However, the greatest encounter King Nebuchadnezzar has with the Israelite God is when he boasts of his mighty power, equating himself to a god. A voice from Heaven informs him that God has stripped him of his royal authority. God shifts from speaking to him through dreams and communicates with him through a voice from above.


nebuchadnezzar returning to sanity
Nebuchadnezzar Recovering His Reason, by Robert Blyth, 1750-1784, via


“This is what is decreed for you, King Nebuchadnezzar: Your royal authority has been taken from you. You will be driven away from people and will live with wild animals, you will eat grass like the ox. Seven times will pass by for you until you acknowledge that the Most High is sovereign over all kingdoms on earth and gives them to anyone he wishes…”
Daniel 4:31-32


Nebuchadnezzar lives like an animal for seven years. Unlike any other king to live on earth, he rules over men and beasts, experiencing both the human and animal kingdom’s ways of life.


nebuchadnezzar insanity
The Madness of Nebuchadnezzar, by Casanovas J, 1881, via Universal History Archive


This encounter or experience was the one that had a profound impression on him and he acknowledges the Hebrew God as the highest. In the Bible, he writes to the nations and people of every language throughout the earth:


“It is my pleasure to tell you about the miraculous signs and wonders that the Most High God has performed for me. How great are his signs, how mighty his wonders! His Kingdom is an eternal Kingdom; his dominion endures from generation to generation.”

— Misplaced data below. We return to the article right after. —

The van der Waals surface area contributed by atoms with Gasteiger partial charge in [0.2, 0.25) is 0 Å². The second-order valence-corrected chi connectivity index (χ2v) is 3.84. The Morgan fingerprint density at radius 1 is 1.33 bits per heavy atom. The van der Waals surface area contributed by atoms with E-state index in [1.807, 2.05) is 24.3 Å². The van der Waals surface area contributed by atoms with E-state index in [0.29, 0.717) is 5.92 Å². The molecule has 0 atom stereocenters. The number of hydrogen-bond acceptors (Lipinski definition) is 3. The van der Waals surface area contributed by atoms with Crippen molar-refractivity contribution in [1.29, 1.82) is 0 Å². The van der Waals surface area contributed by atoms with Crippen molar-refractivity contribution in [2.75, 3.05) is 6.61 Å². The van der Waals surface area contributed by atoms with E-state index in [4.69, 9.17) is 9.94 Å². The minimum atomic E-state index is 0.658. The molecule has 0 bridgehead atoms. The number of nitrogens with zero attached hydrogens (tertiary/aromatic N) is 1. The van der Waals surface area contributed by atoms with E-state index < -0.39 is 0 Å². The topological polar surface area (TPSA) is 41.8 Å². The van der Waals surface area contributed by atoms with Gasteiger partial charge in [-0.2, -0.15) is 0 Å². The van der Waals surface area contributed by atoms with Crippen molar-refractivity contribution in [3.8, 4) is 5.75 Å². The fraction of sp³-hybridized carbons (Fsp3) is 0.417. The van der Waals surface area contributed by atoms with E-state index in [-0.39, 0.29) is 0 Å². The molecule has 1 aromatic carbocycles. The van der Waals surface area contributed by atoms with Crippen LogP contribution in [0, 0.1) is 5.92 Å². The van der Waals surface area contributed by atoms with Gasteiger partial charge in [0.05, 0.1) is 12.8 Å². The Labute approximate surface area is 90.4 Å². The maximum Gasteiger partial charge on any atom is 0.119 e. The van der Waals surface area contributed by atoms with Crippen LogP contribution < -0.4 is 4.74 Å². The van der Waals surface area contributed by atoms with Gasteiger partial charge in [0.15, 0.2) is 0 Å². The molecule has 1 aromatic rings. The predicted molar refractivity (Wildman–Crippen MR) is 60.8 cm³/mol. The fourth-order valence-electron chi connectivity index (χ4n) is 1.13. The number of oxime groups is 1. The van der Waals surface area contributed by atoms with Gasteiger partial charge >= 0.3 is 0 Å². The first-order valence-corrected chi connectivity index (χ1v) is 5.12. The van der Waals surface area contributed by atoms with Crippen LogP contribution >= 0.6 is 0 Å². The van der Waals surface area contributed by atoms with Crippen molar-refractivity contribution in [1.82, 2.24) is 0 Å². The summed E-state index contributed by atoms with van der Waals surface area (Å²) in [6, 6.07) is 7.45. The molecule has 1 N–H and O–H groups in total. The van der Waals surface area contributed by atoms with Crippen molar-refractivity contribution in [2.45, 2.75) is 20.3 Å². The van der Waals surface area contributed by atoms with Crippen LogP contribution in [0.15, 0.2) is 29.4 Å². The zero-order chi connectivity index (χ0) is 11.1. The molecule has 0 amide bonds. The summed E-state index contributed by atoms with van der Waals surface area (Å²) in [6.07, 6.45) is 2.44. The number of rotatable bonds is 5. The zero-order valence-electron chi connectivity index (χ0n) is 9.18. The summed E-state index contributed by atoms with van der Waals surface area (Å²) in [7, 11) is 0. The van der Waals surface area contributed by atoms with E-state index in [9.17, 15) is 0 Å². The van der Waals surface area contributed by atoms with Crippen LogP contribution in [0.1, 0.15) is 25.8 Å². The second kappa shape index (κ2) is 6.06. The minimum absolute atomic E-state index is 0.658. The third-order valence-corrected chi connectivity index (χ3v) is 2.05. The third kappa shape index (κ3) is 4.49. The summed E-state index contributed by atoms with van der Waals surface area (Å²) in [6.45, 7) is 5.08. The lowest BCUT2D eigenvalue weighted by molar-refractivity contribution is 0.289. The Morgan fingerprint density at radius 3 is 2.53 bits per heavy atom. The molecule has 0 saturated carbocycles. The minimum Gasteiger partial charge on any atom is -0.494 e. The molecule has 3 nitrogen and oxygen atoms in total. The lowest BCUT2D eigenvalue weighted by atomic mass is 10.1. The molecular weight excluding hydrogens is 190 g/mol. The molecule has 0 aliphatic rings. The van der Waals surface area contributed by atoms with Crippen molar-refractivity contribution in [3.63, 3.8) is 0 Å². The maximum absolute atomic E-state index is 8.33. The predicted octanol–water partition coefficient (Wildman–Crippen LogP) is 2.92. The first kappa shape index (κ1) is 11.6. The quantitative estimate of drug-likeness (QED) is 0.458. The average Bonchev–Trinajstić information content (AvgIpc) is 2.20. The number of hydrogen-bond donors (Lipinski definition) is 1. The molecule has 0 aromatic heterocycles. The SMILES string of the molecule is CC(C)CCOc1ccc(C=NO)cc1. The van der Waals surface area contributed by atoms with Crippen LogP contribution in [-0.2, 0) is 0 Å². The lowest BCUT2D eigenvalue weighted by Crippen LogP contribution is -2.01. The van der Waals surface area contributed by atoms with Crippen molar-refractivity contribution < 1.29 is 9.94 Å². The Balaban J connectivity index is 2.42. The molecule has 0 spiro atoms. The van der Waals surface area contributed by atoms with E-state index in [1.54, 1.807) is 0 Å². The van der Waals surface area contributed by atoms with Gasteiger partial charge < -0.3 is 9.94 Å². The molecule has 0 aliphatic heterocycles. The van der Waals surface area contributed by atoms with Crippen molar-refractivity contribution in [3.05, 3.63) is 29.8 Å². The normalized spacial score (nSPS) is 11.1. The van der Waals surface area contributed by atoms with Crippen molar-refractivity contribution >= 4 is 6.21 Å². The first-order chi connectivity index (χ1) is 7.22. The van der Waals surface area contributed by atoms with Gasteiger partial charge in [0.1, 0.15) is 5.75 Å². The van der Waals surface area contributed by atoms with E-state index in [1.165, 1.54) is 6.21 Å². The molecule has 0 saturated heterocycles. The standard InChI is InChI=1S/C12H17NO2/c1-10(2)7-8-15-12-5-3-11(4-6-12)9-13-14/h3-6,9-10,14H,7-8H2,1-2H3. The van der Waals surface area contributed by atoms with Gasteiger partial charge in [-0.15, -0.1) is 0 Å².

Daniel 4:2-3


Nebuchadnezzar: King of Men and Beasts

nebuchadnezzar the great
Nebuchadnezzar-The Greatest, by Mahdi Dawood, 2015 via


Nebuchadnezzar’s royal authority was so great, that in the Bible, even Heaven acknowledges his greatness. Nebuchadnezzar has a vision of a tree (Daniel (4:1-27), but he learns the tree symbolizes himself. Nebuchadnezzar’s greatness and strength had grown so much it reached the sky. His dominion had extended to distant parts of the earth. He had almost become the king of the world.


Nebuchadnezzar’s dominion grew so much that he was like a god and he thought himself to be a god who ought to be worshiped. He boasted of his glory. His power was great and spread to the rest of the world. He was a king of humans and beasts.


king nebuchadnezzar
King Nebuchadnezzar, by Jean Victor Adam, 1850, via


According to the prophet Daniel, the God of heaven gave King Nebuchadnezzar authority over men and animals.


“Your Majesty, you are the king of kings. The God of heaven has given you dominion and power and might and glory; in your hands he has placed all mankind and the beasts of the field and the birds in the sky. Wherever they live, he has made you ruler over them all.”
Daniel 2:37-38

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By Tendai KashiriBA TheologyTendai is a Theologian who loves simplifying Christian doctrines so that everyone can understand the Gospel. Fascinated by the power the entertainment industry has on people, I express the simplicity of the Gospel through writing and recording gospel music. As an upcoming Gospel artist, reaching people with the Gospel in melody opens up interactions with people from different cultural backgrounds. I see the Gospel explained in different cultures. This fuels my passion to write about the Christian Gospel that transcends culture, race and age.